heart with hands
Jessica Rees
Sustainability and Engagement Officer
2 minute read

Valentine's Day or ‘St Valentine's Day' falls on the 14th February every year around the world, with the first celebration dating back as far as 496 AD.

A little bit of history 

There is no clear story of who St Valentine was, but history suggests that he was a Priest and a Christian martyr. Around 268 AD, Roman emperor, Claudius II, thought single men made better soldiers and outlawed marriage – so St Valentine helped young couples marry in secret, but he was eventually caught. It is believed, before his execution, St Valentine wrote a letter to the jailer's daughter, signing it ‘Your Valentine', beginning the Valentine tradition of love letters. The 14th of Feb was then celebrated as Valentine's Day in his honour.

a tile mosaic on st valentine holding a cross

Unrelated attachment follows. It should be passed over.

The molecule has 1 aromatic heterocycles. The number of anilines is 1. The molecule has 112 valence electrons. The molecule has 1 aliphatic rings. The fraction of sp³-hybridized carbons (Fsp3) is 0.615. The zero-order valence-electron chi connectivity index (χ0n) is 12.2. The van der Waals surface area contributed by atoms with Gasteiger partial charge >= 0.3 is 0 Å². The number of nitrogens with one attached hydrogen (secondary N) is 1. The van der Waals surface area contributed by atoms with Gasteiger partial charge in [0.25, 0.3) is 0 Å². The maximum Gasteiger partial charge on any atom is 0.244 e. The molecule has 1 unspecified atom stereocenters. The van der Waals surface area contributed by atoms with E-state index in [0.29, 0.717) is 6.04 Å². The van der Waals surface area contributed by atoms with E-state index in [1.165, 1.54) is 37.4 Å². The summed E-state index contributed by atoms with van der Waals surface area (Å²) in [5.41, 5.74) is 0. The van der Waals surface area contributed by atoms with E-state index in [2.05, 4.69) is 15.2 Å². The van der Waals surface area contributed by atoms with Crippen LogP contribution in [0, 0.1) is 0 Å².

A modern Valentines

For many of us, Valentine's Day is known as the day of love. It is a day where people exchange gifts to express their feelings or even a day to appreciate your friends, also known as Palentines/Galentines Day.

Whether you celebrate or not it is the perfect excuse to show your heart some love. 7.6 million people in the UK are currently living with heart or circulatory disease, with Coronary Heart Disease (CHD) being the second biggest killer in the UK.

we've got you covered with some fab Valentine's Day tips to keep your heart healthy and your day special:

Take the air alone or with company, it will help lower your blood pressure and get your heart pumping:

  • A fresh walk around the park
  • A brisk cycle along the coast
  • A wander through a woodland


a bike leaning against a metal railing with cliffs and ocean in the background


Eat something deliciously good for you (and perhaps your dinner date)


a pastry pie cooking in an oven


Enjoy a sweet treat to end your day


a heart carved out in a tub of pink sorbet